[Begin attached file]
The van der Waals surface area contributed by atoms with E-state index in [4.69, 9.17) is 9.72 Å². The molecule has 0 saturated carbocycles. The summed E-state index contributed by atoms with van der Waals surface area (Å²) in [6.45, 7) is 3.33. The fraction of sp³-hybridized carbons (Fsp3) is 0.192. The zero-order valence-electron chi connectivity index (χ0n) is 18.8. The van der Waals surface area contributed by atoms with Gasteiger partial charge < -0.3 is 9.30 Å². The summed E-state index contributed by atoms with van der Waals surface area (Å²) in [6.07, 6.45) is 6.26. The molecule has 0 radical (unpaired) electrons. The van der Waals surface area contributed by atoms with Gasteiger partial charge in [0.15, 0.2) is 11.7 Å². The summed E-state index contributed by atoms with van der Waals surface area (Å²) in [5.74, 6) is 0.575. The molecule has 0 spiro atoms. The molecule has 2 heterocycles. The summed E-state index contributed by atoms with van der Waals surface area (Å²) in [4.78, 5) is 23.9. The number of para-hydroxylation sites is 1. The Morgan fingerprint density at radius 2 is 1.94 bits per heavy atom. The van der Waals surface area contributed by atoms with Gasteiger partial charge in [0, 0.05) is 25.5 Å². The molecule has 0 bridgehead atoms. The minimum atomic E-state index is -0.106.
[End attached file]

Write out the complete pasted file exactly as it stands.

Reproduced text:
The van der Waals surface area contributed by atoms with E-state index in [4.69, 9.17) is 9.72 Å². The molecule has 0 saturated carbocycles. The summed E-state index contributed by atoms with van der Waals surface area (Å²) in [6.45, 7) is 3.33. The fraction of sp³-hybridized carbons (Fsp3) is 0.192. The zero-order valence-electron chi connectivity index (χ0n) is 18.8. The van der Waals surface area contributed by atoms with Gasteiger partial charge < -0.3 is 9.30 Å². The summed E-state index contributed by atoms with van der Waals surface area (Å²) in [6.07, 6.45) is 6.26. The molecule has 0 radical (unpaired) electrons. The van der Waals surface area contributed by atoms with Gasteiger partial charge in [0.15, 0.2) is 11.7 Å². The summed E-state index contributed by atoms with van der Waals surface area (Å²) in [5.74, 6) is 0.575. The molecule has 0 spiro atoms. The molecule has 2 heterocycles. The summed E-state index contributed by atoms with van der Waals surface area (Å²) in [4.78, 5) is 23.9. The number of para-hydroxylation sites is 1. The Morgan fingerprint density at radius 2 is 1.94 bits per heavy atom. The van der Waals surface area contributed by atoms with Gasteiger partial charge in [0, 0.05) is 25.5 Å². The molecule has 0 bridgehead atoms. The minimum atomic E-state index is -0.106.